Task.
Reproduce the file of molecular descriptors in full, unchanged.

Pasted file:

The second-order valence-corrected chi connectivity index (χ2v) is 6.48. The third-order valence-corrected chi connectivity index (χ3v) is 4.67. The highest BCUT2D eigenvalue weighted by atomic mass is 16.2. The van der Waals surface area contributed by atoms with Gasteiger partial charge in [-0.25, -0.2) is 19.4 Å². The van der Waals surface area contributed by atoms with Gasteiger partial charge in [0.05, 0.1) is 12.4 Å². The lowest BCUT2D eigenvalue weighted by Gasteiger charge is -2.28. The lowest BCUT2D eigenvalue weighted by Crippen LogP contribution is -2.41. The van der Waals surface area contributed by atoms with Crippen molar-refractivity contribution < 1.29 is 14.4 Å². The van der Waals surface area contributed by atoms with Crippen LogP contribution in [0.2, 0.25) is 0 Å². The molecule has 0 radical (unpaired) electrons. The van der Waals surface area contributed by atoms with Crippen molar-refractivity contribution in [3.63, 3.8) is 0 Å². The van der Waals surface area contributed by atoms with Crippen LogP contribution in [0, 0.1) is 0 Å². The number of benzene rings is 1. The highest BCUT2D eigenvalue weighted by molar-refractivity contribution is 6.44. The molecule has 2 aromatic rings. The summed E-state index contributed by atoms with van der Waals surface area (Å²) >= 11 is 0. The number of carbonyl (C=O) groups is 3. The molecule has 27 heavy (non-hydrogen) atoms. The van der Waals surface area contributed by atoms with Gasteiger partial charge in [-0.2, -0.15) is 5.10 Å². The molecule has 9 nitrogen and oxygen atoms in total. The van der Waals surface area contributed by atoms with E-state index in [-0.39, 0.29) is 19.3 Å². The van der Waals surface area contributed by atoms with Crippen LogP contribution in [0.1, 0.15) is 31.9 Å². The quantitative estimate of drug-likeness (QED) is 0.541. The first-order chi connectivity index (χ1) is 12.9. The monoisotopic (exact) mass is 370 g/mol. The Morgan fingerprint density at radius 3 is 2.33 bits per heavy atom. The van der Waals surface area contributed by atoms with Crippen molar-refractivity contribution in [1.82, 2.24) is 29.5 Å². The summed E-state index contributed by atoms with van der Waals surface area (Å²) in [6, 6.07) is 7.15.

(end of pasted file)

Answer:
The second-order valence-corrected chi connectivity index (χ2v) is 6.48. The third-order valence-corrected chi connectivity index (χ3v) is 4.67. The highest BCUT2D eigenvalue weighted by atomic mass is 16.2. The van der Waals surface area contributed by atoms with Gasteiger partial charge in [-0.25, -0.2) is 19.4 Å². The van der Waals surface area contributed by atoms with Gasteiger partial charge in [0.05, 0.1) is 12.4 Å². The lowest BCUT2D eigenvalue weighted by Gasteiger charge is -2.28. The lowest BCUT2D eigenvalue weighted by Crippen LogP contribution is -2.41. The van der Waals surface area contributed by atoms with Crippen molar-refractivity contribution < 1.29 is 14.4 Å². The van der Waals surface area contributed by atoms with Crippen LogP contribution in [0.2, 0.25) is 0 Å². The molecule has 0 radical (unpaired) electrons. The van der Waals surface area contributed by atoms with Crippen molar-refractivity contribution in [3.63, 3.8) is 0 Å². The van der Waals surface area contributed by atoms with Crippen LogP contribution in [0, 0.1) is 0 Å². The number of benzene rings is 1. The highest BCUT2D eigenvalue weighted by molar-refractivity contribution is 6.44. The molecule has 2 aromatic rings. The summed E-state index contributed by atoms with van der Waals surface area (Å²) >= 11 is 0. The number of carbonyl (C=O) groups is 3. The molecule has 27 heavy (non-hydrogen) atoms. The van der Waals surface area contributed by atoms with Gasteiger partial charge in [-0.2, -0.15) is 5.10 Å². The molecule has 9 nitrogen and oxygen atoms in total. The van der Waals surface area contributed by atoms with E-state index in [-0.39, 0.29) is 19.3 Å². The van der Waals surface area contributed by atoms with Crippen LogP contribution in [0.1, 0.15) is 31.9 Å². The quantitative estimate of drug-likeness (QED) is 0.541. The first-order chi connectivity index (χ1) is 12.9. The monoisotopic (exact) mass is 370 g/mol. The Morgan fingerprint density at radius 3 is 2.33 bits per heavy atom. The van der Waals surface area contributed by atoms with Crippen molar-refractivity contribution in [1.82, 2.24) is 29.5 Å². The summed E-state index contributed by atoms with van der Waals surface area (Å²) in [6, 6.07) is 7.15.